To pick one example from Ottawa, a developer would like to build an apartment building in Westboro, which on the surface would appear to be exactly the type of building that anti-sprawl types would want. It’s near the Transitway, doesn’t add to freeway traffic to the suburbs, and increasing the supply of downtown apartments by definition leads to housing being more affordable. This is a simple application of economics 101 – more supply, less scarcity, lower cost. So naturally everyone wants their pound of flesh from this poor fellow who has the nerve to try building what all the bien-pensants claim they want. Anyone who follows any significant urban development will be instantly familiar with the reaction:
· The buildings too tall – shorten it.
· There are too many apartments – it will cause too much traffic in my peaceful neighbourhood.
· They’re taking up precious green space – force them to compensate by setting aside land elsewhere
· Not in my back yard – find another site.
· Tax these evil capitalist exploiters
And each of these and other objections will be studied ad nauseum, the developer will grovel, shrink the building, answer every objection with the costly Danegeld required to appease the mob, and after years of suffering the studies, planning committees and associated forms of water torture eventually build a smaller, less dense, far more costly building which is – wait for it – not particularly affordable. The taxes are particularly insane. If you want affordable urban apartments does it really make sense to tax them at three or four times the level of suburban houses? They think they’re taxing developers, but this is just a cost of business that gets worked into the rent.

If I may digress a little, thirty or forty years ago vagrancy was illegal, while basement apartments, flophouses and cheap boarding houses were legal and plentiful in larger cities. Now vagrancy is legal and anything that would have remotely resembled an affordable room in the past violates about 20,000 rules, regulations and bylaws today. It’s true that those flophouses forty years ago weren’t necessarily very attractive, but it’s hard to see how the alternative of a park bench or sidewalk grate is an improvement. It is no surprise we have a far greater homeless problem now (or shortage of affordable housing, if you prefer). If you were trying to create exactly that situation you would implement pretty much exactly the laws, regulations and bylaws we now have in most of our larger cities. So why don’t we stop?

More affordable housing through less regulation – what a concept. Less regulation would almost certainly lead to more attractive, distinctive cities to boot. Most noteworthy urban areas such as Ottawa’s Byward Market or Quebec City’s old city center grew organically, through individuals and businesses building with little harassment from urban activists. And if anyone proposed building anything remotely similar today they would be hounded to death, pounded into submission with the force of bylaws and planning committees until they eventually produced something more in line with the dull conformity of modern urban planning. If they actually want what they say they want, they should get out of the way.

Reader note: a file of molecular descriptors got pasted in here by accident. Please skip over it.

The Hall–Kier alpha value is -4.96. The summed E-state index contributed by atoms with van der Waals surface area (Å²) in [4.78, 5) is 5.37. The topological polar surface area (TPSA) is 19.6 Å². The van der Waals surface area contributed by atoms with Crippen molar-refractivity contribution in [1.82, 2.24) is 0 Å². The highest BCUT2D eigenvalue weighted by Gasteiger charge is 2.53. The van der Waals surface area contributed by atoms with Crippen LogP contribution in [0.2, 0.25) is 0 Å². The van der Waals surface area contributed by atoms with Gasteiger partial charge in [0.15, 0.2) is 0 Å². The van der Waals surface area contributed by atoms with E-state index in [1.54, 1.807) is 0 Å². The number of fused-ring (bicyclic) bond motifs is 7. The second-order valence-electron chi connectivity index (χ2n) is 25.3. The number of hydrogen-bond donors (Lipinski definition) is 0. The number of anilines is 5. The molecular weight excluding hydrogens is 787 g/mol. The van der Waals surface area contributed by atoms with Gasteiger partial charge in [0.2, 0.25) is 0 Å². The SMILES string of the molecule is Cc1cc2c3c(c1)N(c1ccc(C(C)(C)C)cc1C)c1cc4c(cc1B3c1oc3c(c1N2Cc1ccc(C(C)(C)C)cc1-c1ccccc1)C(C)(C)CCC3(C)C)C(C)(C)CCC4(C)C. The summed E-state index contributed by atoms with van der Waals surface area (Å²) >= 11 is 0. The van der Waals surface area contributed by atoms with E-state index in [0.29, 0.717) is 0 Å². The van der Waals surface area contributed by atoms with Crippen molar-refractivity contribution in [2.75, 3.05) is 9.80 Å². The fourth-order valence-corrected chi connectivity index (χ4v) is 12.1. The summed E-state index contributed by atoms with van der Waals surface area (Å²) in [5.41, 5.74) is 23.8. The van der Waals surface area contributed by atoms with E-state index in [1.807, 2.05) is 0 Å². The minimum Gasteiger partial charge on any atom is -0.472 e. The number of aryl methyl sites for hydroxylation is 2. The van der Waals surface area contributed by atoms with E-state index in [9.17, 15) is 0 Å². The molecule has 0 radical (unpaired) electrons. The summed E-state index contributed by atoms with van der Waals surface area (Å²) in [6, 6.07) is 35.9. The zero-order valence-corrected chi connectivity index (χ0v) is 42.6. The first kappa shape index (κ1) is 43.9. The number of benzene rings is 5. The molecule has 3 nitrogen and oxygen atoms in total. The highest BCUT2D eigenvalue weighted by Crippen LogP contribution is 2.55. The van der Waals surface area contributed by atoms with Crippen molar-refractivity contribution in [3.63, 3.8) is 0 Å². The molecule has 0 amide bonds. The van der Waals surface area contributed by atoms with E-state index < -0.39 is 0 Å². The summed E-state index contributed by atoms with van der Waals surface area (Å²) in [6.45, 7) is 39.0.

Update: Laurent adds his thoughts on the topic.

And Jay Jardine weighs in as well.

Monday, April 05, 2004

Is tyranny inevitable in Iraq? 

Many years ago I had an argument with a white Rhodesian about the prospect of democracy in his country (now Zimbabwe). He gave me an appalling lecture about the tribal nature of black society there and how the tribes would undermine the stable government institutions that had been created under white rule, resulting in corruption, nepotism and tyranny. I considered him a racist bigot at the time and said so; while he insisted he wasn’t being racist (he had nothing against the blacks in Canada, for example) it’s just that their culture was different. He predicted the local tribes would never fairly enforce the laws, that family and tribal favoritism would inevitably corrupt the police, judiciary, civil service and political classes so that even if the country had a democratic constitution it would be meaningless in practice. Laws would mean whatever the triumphant tribe said they meant, resulting in a kleptocratic free-for-all with the spoils going to the tribe that is the most powerful and/or ruthless. It has been painful to watch the descent of Zimbabwe follow exactly that path predicted by this Rhodesian acquaintance twenty-five years ago. So it’s fair to ask the question, did Mugabe wreck Zimbabwe, or did Zimbabwe’s political culture ensure only someone prepared to be as ruthless as Mugabe could ever rise to the top?

And so we look at Iraq. Everyone agrees Saddam was a murderous, ruthless tyrant. But now he’s gone and Iraqis are free to set up a peaceful democratic order if they are so inclined. Instead we’ve seen acts of great depravity like bombing the Red Cross, stringing up civilians on a humanitarian mission in Falluja, and now a fanatical Shiite militia is inciting a coordinated armed confrontation with the Coalition Authorities who are just trying to create a democratic order so that they can leave in peace. I was cautiously optimistic about the chances for a new, civilized Iraq but it’s possible any civilized leader will just end up being hung from the nearest bridge. Murderous ruthlessness just may be a prerequisite if you’re trying to be president of Iraq. I hope I’m wrong, but I’m starting to get a sinking feeling that Iraq will just descend into tyranny again as soon as foreign troops have had enough of fighting off the barbarians.

At the Shotgun